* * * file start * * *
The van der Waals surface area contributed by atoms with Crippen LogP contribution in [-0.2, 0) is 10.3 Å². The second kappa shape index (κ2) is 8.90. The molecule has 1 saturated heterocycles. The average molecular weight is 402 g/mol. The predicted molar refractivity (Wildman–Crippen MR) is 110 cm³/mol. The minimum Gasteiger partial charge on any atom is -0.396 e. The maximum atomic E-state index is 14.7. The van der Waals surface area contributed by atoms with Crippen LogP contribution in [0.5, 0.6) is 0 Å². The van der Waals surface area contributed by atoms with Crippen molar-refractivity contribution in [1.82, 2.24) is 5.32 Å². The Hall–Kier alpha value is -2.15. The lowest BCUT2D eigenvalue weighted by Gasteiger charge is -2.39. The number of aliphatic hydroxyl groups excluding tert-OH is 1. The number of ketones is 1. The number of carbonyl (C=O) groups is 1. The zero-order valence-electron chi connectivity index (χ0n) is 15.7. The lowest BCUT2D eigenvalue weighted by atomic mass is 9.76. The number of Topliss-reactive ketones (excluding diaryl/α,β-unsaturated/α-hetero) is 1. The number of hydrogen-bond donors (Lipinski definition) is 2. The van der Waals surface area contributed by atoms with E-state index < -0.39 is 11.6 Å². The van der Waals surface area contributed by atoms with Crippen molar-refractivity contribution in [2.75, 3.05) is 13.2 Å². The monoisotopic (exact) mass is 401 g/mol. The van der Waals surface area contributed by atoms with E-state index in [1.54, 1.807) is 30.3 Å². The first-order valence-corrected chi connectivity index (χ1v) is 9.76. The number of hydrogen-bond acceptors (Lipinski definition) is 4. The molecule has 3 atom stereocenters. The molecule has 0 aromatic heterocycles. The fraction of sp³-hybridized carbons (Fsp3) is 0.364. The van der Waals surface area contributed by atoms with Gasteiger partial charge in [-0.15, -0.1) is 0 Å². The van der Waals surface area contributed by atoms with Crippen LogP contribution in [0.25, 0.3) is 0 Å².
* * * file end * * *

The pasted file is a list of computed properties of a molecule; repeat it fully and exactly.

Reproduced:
The van der Waals surface area contributed by atoms with Crippen LogP contribution in [-0.2, 0) is 10.3 Å². The second kappa shape index (κ2) is 8.90. The molecule has 1 saturated heterocycles. The average molecular weight is 402 g/mol. The predicted molar refractivity (Wildman–Crippen MR) is 110 cm³/mol. The minimum Gasteiger partial charge on any atom is -0.396 e. The maximum atomic E-state index is 14.7. The van der Waals surface area contributed by atoms with Crippen LogP contribution in [0.5, 0.6) is 0 Å². The van der Waals surface area contributed by atoms with Crippen molar-refractivity contribution in [1.82, 2.24) is 5.32 Å². The Hall–Kier alpha value is -2.15. The lowest BCUT2D eigenvalue weighted by Gasteiger charge is -2.39. The number of aliphatic hydroxyl groups excluding tert-OH is 1. The number of ketones is 1. The number of carbonyl (C=O) groups is 1. The zero-order valence-electron chi connectivity index (χ0n) is 15.7. The lowest BCUT2D eigenvalue weighted by atomic mass is 9.76. The number of Topliss-reactive ketones (excluding diaryl/α,β-unsaturated/α-hetero) is 1. The number of hydrogen-bond donors (Lipinski definition) is 2. The van der Waals surface area contributed by atoms with E-state index < -0.39 is 11.6 Å². The van der Waals surface area contributed by atoms with Crippen molar-refractivity contribution in [2.75, 3.05) is 13.2 Å². The monoisotopic (exact) mass is 401 g/mol. The van der Waals surface area contributed by atoms with E-state index in [1.54, 1.807) is 30.3 Å². The first-order valence-corrected chi connectivity index (χ1v) is 9.76. The number of hydrogen-bond acceptors (Lipinski definition) is 4. The molecule has 3 atom stereocenters. The molecule has 0 aromatic heterocycles. The fraction of sp³-hybridized carbons (Fsp3) is 0.364. The van der Waals surface area contributed by atoms with Gasteiger partial charge in [-0.15, -0.1) is 0 Å². The van der Waals surface area contributed by atoms with Crippen LogP contribution in [0.25, 0.3) is 0 Å².